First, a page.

Monday, 13 August 2012

The Art of the Movie Poster

Sometimes they get it totally right...

...And other times they get it completely wrong.

So, how on earth do advertising companies and studios make sure each poster they put out for whatever potential masterpiece or crap-fest looks golden and sells the picture? Well here's how.


All the best movie posters are simple; they usually consist of a single or core image with minimal text. The image is all the poster needs to sell the movie and that doesn't mean it has to give a single plot point or theme away in the process. Here are some examples of perfect one-sheets:

These posters offer enough to spark intrigue or an idea of the picture without spoiling or amounting too much within the potential spectators mind. Just because they are simple does not make them boring to look at either - the American Beauty one-sheet is one of the most recognisable film images in recent history and one of the best looking posters too.


Overly wordy or quote-smothered posters can detract from the core of the film poster and make it more of an essay than a tantalisation for the eye. Sometimes large amounts of quotes work in a film's favour and they do certainly boost excitement for audiences but a cooler, more direct poster needs to be released and established before a text-heavy version. Keeping film posters prĂ©cised and to-the-point will only make them more successful and have longevity; after all, if you are to stick one on your wall, you want it to be a sweet picture rather than a list right? Take these two posters for Buried for example:

The simply brilliant and atmospheric teaser.

The quote-smothered and distracting second theatrical poster.

Even if the second option gives you more to look at, it lacks the tension and certainly the intrigue of the former. The teaser poster really hypes up the suspense for the film and by the time the one sheet came out, audiences could really get a taste of the horror the movie presents:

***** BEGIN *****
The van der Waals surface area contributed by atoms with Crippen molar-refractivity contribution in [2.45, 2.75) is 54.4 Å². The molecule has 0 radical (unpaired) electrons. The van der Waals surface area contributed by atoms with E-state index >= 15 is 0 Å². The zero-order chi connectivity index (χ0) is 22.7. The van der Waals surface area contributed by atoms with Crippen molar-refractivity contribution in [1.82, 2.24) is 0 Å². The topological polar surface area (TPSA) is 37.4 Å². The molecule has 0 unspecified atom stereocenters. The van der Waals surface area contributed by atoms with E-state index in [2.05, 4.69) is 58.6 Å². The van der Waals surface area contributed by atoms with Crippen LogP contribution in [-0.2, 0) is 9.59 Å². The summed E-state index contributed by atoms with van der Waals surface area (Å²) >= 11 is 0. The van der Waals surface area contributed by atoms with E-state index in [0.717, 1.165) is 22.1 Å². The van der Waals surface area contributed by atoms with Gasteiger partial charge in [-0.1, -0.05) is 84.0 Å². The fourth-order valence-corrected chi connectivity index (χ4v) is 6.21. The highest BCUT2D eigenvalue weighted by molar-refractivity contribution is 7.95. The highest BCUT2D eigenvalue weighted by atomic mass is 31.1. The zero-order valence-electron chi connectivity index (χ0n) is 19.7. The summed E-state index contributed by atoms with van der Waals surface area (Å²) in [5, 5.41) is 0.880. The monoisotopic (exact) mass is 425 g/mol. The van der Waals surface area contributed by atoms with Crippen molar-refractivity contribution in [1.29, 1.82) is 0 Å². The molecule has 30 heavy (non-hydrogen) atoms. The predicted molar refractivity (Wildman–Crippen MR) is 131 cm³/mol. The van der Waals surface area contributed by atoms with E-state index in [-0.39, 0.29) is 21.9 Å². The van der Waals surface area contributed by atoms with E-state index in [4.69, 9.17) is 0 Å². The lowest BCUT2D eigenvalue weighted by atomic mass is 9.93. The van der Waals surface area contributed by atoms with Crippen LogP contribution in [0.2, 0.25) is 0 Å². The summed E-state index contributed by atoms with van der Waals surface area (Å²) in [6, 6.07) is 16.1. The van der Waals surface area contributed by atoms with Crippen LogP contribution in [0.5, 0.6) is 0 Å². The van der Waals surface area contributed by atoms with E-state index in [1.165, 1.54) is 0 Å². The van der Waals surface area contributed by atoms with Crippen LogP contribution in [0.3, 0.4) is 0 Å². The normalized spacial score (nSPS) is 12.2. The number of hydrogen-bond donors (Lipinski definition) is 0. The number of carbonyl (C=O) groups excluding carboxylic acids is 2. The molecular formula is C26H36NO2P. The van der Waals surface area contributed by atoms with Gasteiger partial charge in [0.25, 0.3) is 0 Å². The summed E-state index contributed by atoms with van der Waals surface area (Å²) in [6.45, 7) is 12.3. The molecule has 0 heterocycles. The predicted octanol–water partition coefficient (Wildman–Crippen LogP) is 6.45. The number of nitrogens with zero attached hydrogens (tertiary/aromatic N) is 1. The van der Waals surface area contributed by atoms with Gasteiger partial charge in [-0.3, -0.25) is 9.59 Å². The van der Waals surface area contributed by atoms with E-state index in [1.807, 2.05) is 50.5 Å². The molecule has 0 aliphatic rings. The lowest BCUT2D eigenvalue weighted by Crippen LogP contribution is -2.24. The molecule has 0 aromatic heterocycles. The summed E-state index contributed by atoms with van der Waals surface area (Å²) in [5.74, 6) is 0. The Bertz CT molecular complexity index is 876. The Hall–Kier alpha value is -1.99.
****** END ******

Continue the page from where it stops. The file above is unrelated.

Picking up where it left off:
The original one-sheet.


I know this sounds ridiculously obvious but allow me to explain - so many movie posters do not sell themselves because they are unaware of what they actually need to sell. If it's a horror movie, you need to sell the fear whilst if it's a picture built around a star, the poster needs to sell the person. A Brad Pitt film is sold as a Brad Pitt film, not a feature with Brad Pitt, the film is secondary to the star, whilst something like Paranormal Activity is supposedly selling an experience, an atmosphere, so consequently the poster must portray this. Look at some examples of film posters starring Brad Pitt and see if you can see a theme:

In every single poster, Brad's name appears before the title of the film, the co-stars and the director. Even Terrance Malick's The Tree of Life which is as experimental as they come still opts for the technique to sell the star. Now if we look at some posters for horror movies including Paranormal Activity, it's a very different story:

All these posters sell a theme or an idea and in doing so, enlighten the audience with brief nuggets of information. Even a film like Scream 4 which is loaded with stars still opts for a classic image rather than a bogged-down cast poster.

So taking all these things into consideration, here are some of the best posters from 2012 so far...

...And the worst.


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